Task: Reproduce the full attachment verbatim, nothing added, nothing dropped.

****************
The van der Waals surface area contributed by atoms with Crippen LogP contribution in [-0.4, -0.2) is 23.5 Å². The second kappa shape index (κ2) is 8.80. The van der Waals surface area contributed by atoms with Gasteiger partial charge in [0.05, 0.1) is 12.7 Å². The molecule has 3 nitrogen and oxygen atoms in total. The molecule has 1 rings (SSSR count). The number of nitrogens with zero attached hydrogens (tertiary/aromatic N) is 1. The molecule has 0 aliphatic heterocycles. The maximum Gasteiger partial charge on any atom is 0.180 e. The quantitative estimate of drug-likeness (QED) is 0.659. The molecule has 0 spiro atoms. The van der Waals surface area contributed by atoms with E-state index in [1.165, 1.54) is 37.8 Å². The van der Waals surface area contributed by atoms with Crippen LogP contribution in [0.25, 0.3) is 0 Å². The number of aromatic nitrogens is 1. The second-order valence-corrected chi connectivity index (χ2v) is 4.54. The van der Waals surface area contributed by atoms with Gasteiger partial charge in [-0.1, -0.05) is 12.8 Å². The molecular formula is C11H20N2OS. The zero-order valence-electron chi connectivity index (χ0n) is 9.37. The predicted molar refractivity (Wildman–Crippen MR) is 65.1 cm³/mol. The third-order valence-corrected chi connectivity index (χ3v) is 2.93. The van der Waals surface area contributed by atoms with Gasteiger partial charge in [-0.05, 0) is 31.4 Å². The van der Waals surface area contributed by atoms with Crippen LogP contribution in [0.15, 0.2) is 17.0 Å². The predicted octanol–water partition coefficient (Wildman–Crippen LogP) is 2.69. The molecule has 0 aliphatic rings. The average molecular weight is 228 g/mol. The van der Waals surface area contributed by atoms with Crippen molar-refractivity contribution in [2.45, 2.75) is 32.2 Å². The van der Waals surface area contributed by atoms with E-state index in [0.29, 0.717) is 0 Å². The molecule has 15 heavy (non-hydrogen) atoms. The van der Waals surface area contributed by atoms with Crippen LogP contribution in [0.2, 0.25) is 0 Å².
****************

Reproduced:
The van der Waals surface area contributed by atoms with Crippen LogP contribution in [-0.4, -0.2) is 23.5 Å². The second kappa shape index (κ2) is 8.80. The van der Waals surface area contributed by atoms with Gasteiger partial charge in [0.05, 0.1) is 12.7 Å². The molecule has 3 nitrogen and oxygen atoms in total. The molecule has 1 rings (SSSR count). The number of nitrogens with zero attached hydrogens (tertiary/aromatic N) is 1. The molecule has 0 aliphatic heterocycles. The maximum Gasteiger partial charge on any atom is 0.180 e. The quantitative estimate of drug-likeness (QED) is 0.659. The molecule has 0 spiro atoms. The van der Waals surface area contributed by atoms with E-state index in [1.165, 1.54) is 37.8 Å². The van der Waals surface area contributed by atoms with Crippen LogP contribution in [0.25, 0.3) is 0 Å². The number of aromatic nitrogens is 1. The second-order valence-corrected chi connectivity index (χ2v) is 4.54. The van der Waals surface area contributed by atoms with Gasteiger partial charge in [-0.1, -0.05) is 12.8 Å². The molecular formula is C11H20N2OS. The zero-order valence-electron chi connectivity index (χ0n) is 9.37. The predicted molar refractivity (Wildman–Crippen MR) is 65.1 cm³/mol. The third-order valence-corrected chi connectivity index (χ3v) is 2.93. The van der Waals surface area contributed by atoms with Gasteiger partial charge in [-0.05, 0) is 31.4 Å². The van der Waals surface area contributed by atoms with Crippen LogP contribution in [0.15, 0.2) is 17.0 Å². The predicted octanol–water partition coefficient (Wildman–Crippen LogP) is 2.69. The molecule has 0 aliphatic rings. The average molecular weight is 228 g/mol. The van der Waals surface area contributed by atoms with Crippen molar-refractivity contribution in [2.45, 2.75) is 32.2 Å². The van der Waals surface area contributed by atoms with E-state index in [0.29, 0.717) is 0 Å². The molecule has 15 heavy (non-hydrogen) atoms. The van der Waals surface area contributed by atoms with Crippen LogP contribution in [0.2, 0.25) is 0 Å².